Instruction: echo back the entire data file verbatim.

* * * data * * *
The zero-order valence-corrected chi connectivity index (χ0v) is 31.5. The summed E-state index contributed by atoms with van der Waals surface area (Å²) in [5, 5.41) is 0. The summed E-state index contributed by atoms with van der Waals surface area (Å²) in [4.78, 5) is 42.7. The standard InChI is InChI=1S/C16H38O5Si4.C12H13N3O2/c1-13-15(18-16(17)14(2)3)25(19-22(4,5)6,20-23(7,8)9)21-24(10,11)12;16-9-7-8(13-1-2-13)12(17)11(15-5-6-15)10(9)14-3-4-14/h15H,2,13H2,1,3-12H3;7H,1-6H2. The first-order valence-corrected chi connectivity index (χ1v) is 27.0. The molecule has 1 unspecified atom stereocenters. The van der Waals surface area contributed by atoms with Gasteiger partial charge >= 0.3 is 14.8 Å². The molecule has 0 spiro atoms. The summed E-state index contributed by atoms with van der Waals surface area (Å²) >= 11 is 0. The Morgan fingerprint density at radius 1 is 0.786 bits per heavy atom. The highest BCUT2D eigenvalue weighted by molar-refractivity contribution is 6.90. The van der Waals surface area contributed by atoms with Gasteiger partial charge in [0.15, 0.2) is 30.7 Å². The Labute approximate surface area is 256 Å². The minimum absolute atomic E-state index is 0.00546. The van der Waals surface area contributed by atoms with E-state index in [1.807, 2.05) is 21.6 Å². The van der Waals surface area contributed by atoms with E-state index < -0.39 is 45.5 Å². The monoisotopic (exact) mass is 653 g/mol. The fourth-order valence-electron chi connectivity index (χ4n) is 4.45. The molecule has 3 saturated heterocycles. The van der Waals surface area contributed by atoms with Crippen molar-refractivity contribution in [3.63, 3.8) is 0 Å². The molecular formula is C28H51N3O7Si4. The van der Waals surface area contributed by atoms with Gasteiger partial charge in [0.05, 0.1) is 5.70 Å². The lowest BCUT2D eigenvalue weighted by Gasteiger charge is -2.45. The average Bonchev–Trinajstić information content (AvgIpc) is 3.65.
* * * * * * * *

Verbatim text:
The zero-order valence-corrected chi connectivity index (χ0v) is 31.5. The summed E-state index contributed by atoms with van der Waals surface area (Å²) in [5, 5.41) is 0. The summed E-state index contributed by atoms with van der Waals surface area (Å²) in [4.78, 5) is 42.7. The standard InChI is InChI=1S/C16H38O5Si4.C12H13N3O2/c1-13-15(18-16(17)14(2)3)25(19-22(4,5)6,20-23(7,8)9)21-24(10,11)12;16-9-7-8(13-1-2-13)12(17)11(15-5-6-15)10(9)14-3-4-14/h15H,2,13H2,1,3-12H3;7H,1-6H2. The first-order valence-corrected chi connectivity index (χ1v) is 27.0. The molecule has 1 unspecified atom stereocenters. The van der Waals surface area contributed by atoms with Gasteiger partial charge >= 0.3 is 14.8 Å². The molecule has 0 spiro atoms. The summed E-state index contributed by atoms with van der Waals surface area (Å²) >= 11 is 0. The Morgan fingerprint density at radius 1 is 0.786 bits per heavy atom. The highest BCUT2D eigenvalue weighted by molar-refractivity contribution is 6.90. The van der Waals surface area contributed by atoms with Gasteiger partial charge in [0.15, 0.2) is 30.7 Å². The Labute approximate surface area is 256 Å². The minimum absolute atomic E-state index is 0.00546. The van der Waals surface area contributed by atoms with E-state index in [1.807, 2.05) is 21.6 Å². The van der Waals surface area contributed by atoms with E-state index < -0.39 is 45.5 Å². The monoisotopic (exact) mass is 653 g/mol. The fourth-order valence-electron chi connectivity index (χ4n) is 4.45. The molecule has 3 saturated heterocycles. The van der Waals surface area contributed by atoms with Crippen molar-refractivity contribution in [3.63, 3.8) is 0 Å². The molecular formula is C28H51N3O7Si4. The van der Waals surface area contributed by atoms with Gasteiger partial charge in [0.05, 0.1) is 5.70 Å². The lowest BCUT2D eigenvalue weighted by Gasteiger charge is -2.45. The average Bonchev–Trinajstić information content (AvgIpc) is 3.65.